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The European Union gave the green light to start trade negotiations with the U.S., as both economies seek to rebuild frayed relations a week after threatening each other with billions of dollars in new tariffs over a 14-year-old aviation dispute.

EU ministers on Monday authorized talks to eliminate tariffs on industrial goods, following through on a political accord reached in July between President Donald Trump and European Commission President Jean-Claude Juncker. EU trade chief Cecilia Malmstrom said she’s determined to seal an agreement by the beginning of September.

Negotiations will start amid escalating transatlantic tensions, with the U.S. having accused the EU of not acting in good faith and delaying the start of talks. The EU sought the deal with the U.S. president, in part to avoid levies Trump threatened on foreign automobiles and car parts.

“We are ready to move onto the next phase of EU-U.S. relations,” Malmstrom told reporters in Brussels on Monday, adding that she would reach out to her U.S. counterpart immediately to set a date for talks. “I am convinced that breaking down barriers to trade between us can be win-win.”

Trump’s car-tariff warning, which would be based on the same national-security grounds used for controversial duties last year on foreign steel and aluminum, will weigh heavily on discussions, with the EU bristling over the idea that it poses a threat to the U.S.

“We aren’t enemies of the economy here, we aren’t threatening the economy here, we are the closest friends,” European Commissioner of economic affairs Pierre Moscovici said in an interview with Bloomberg last week in Washington. “Let’s cool down, let’s not talk about any trade war between us, but in case, we need to be prepared.”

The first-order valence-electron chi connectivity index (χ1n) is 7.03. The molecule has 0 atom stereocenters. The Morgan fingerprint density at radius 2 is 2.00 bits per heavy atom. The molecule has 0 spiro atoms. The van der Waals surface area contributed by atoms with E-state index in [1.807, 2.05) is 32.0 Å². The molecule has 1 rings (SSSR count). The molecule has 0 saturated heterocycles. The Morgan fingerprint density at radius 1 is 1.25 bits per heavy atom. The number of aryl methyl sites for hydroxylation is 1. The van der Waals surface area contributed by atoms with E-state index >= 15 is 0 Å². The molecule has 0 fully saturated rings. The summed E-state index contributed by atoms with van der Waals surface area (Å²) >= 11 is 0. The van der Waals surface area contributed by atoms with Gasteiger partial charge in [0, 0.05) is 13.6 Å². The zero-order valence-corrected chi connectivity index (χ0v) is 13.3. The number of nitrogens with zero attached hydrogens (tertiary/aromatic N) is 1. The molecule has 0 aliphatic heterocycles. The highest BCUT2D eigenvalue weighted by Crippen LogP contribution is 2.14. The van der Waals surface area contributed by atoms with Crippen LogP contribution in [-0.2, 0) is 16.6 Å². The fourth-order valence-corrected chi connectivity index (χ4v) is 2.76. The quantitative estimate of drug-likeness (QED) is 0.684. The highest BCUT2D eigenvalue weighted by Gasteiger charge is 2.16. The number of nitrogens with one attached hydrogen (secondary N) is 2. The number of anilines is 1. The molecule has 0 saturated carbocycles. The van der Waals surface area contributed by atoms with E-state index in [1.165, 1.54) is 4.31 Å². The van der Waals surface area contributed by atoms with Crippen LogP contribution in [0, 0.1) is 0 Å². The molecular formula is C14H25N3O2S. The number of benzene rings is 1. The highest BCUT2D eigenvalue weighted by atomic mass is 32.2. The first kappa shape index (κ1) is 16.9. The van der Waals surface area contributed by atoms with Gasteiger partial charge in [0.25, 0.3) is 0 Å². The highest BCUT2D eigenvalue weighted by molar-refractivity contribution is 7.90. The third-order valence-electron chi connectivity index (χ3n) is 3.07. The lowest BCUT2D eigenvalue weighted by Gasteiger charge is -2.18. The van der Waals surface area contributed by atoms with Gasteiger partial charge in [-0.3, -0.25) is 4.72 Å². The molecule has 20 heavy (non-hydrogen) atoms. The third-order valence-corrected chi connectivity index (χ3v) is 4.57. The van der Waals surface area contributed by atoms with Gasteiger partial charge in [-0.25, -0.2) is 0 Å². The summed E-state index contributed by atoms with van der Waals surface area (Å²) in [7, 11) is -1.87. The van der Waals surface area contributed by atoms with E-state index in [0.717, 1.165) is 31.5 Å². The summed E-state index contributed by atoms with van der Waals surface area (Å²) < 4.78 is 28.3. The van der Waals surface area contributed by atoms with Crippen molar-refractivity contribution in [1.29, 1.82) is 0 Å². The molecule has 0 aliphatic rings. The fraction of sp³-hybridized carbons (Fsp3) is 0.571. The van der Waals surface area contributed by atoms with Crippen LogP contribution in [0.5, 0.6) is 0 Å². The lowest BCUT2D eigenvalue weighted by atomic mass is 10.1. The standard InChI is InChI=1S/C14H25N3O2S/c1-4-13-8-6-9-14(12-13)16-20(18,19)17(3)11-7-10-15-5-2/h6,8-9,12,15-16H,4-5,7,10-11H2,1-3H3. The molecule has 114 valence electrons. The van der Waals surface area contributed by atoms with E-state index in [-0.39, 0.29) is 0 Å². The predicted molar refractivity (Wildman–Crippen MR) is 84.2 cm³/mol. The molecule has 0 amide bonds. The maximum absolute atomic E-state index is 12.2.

In a separate trade matter, the EU is considering hitting U.S. goods ranging from handbags to helicopters with retaliatory tariffs to the tune of 10.2 billion euros ($11.5 billion) in a dispute over subsidies to Boeing Co. The plan follows a U.S. threat to seek $11 billion in damages through duties on European goods to counter state aid to Airbus SE.

The removal of transatlantic tariffs on industrial goods would expand U.S. exports to the EU by 13 percent and the bloc’s shipments to the American market by 10 percent, the commission said in January. The average tariff on non-farm products is 4.2 percent in the EU and 3.1 percent in the U.S., according to Brussels.

In its negotiating mandate, the EU made clear that agriculture would not be included in the discussions, with Malmstrom saying this was “a red line for Europe.” This could presage a fight with the U.S., which has insisted that farm goods be a part of the talks.

U.S. Trade Representative’s chief agriculture negotiator Gregg Doud has lashed out at the EU over its farm policies, saying last month that “We can no longer let the EU get away with circulating a false narrative that EU agriculture is superior to the rest of the world.”

The EU also underscored that it wouldn’t agree to any deal as long as the current metals tariffs are in place and that it would be able to “suspend negotiations unilaterally if the U.S. were to impose further trade restrictions against European products.”

“The talks are a great opportunity, because we will be sitting down at the table for technical discussions with a country that has lately been more interested in confrontation than in free trade,” Holger Bingmann, president of Germany’s BGA exporters’ association, said Monday in an emailed statement.